Between June 2017 and August 2018, HarvestPlus conducted interviews with nearly 100 businesses and 250 individuals along the food value chain to discuss their views and experiences of biofortified crops and foods. The interviewees included farmers, seed sellers, processors, and marketers. We covered every phase of production from farm gate sales to products sold in retail markets by global brands.

The research uncovered several barriers to scale, and one issue came up repeatedly: the need to be able to securely trace and authenticate the journey of biofortified products from the seed to the shelf. Manufacturers, retailers, and consumers want reassurance that they are buying and selling the real product, since in most cases, a biofortified item is indistinguishable from its non-biofortified alternative. It’s a real issue because the increasing popularity of biofortified products has led to incidents of products being sold as biofortified when they are not.

This is a food issue that goes well beyond biofortified products. Mintel, a global market research company, identified traceability—the ability to see where food comes from, what they are made with, and by whom—as one of the five most important food and drink trends. According to Mintel, the trend is fueled by “widespread distrust” in how our food is made, the “need for reassurance about the safety and trustworthiness” of food, and the increasing use of natural, ethical, and environmental claims on packaging. Other consumer research points out that over half of consumer purchases are driven by health, safety, social impact, and experience—all of which require transparency and traceability.

Enter distributed ledger technology (DLT), commonly referred to as blockchain. It is a decentralized, distributed, and public digital ledger technology used to record transactions in information “blocks” simultaneously across multiple computers in a peer-to-peer network. Everyone has access to the information, and thus it is very difficult for someone to alter the information. It also provides all participants access in seconds to information about where an item has originated and when transactions have taken place. It has the potential to be more secure, trustworthy, reliable, and faster than current tracking systems based on paper, spreadsheet databases, and other existing tracking software.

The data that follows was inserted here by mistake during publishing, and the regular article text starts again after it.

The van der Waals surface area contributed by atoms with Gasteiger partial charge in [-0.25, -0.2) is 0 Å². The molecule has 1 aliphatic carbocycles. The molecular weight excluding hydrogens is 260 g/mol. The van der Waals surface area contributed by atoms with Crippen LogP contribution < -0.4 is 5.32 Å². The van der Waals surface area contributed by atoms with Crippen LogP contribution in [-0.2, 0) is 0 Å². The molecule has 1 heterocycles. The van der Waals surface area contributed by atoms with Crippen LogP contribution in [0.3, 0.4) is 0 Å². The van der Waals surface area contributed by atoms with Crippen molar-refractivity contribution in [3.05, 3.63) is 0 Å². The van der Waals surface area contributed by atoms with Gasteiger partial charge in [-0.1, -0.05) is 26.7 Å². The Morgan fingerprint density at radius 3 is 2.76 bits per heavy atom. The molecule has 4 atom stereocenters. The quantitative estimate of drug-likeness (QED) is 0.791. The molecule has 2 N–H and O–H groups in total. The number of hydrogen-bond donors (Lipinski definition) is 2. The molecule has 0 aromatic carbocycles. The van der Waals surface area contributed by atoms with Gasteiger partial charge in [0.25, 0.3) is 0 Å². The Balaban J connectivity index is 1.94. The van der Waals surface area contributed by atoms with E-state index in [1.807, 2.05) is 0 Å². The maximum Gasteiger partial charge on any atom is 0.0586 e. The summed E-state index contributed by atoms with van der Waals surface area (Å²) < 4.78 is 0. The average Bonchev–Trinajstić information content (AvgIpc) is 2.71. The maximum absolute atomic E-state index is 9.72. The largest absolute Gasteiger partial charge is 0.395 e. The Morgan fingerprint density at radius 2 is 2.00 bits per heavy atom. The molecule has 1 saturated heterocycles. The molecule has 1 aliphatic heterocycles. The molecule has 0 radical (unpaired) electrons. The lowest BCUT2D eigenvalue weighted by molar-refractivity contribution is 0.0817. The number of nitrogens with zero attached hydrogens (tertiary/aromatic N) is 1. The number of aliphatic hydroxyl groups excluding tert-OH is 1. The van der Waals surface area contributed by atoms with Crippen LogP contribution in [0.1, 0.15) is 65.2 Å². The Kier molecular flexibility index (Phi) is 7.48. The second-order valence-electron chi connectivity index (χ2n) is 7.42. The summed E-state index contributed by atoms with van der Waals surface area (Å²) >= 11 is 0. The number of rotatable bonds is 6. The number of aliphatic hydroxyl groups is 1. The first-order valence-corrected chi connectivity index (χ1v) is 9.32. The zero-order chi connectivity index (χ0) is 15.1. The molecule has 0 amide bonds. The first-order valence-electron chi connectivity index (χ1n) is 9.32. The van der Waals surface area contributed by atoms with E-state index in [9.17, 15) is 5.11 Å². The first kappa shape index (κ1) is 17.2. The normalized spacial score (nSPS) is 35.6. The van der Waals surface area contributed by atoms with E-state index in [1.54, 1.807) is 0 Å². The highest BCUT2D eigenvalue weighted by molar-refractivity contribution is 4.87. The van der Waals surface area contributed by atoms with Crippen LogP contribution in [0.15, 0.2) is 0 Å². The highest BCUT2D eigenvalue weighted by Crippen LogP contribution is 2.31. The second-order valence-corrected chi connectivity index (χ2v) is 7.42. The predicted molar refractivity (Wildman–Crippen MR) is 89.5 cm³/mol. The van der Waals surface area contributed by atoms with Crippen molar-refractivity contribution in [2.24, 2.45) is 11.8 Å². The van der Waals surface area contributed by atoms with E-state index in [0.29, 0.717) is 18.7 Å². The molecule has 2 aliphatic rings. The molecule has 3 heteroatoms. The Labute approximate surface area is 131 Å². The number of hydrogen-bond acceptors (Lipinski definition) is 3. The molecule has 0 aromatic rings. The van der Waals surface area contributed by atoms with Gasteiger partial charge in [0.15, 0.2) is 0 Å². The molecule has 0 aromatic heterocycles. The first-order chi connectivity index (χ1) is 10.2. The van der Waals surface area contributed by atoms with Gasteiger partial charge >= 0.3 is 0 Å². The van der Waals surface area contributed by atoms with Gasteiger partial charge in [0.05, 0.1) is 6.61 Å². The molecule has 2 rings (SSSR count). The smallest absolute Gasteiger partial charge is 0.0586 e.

Nigeria: A Biofortification Test Case

HarvestPlus is partnering with The Fork to conduct initial research on the feasibility and desirability of applying blockchain technology to a biofortification value chain—in this case, for vitamin A-biofortified orange maize in Nigeria. The Fork is a Netherlands-based consulting group that specializes in blockchain training and implementation in the agrifood sector.

HarvestPlus is part of the CGIAR agricultural research network, which has a platform for researching big data issues and applications in agriculture. The big data team have been monitoring developments in blockchain technology and they were looking for a good test case. They agreed to cover the costs of initial research for the project in Nigeria, though more resources will be required to design and implement the project with the HarvestPlus Nigeria country team. The Fork also has a presence in Nigeria, which means we would have a head start in terms of knowing the lay of the land.  

Paul Ilona, HarvestPlus country manager in Nigeria, is always looking for innovative ways to support the biofortification value chain. Ilona and his team have developed dozens of food partnerships and have worked to get biofortified ingredients in hundreds of food products. “This project and partnership with The Fork are most appreciated,” he said.

The ability to use modern and innovative supply chain traceability systems can help with several other issues such as food safety and contamination, accurate quantification of volumes of biofortified crops. HarvestPlus also hopes to be able to leverage understanding of blockchain techniques to provide leadership in effective ways to commercialize biofortified foods. Assuming this project reaches the implementation stage, access to the blockchain would be through mobile phones.

Below are some relevant links to information about food and blockchain: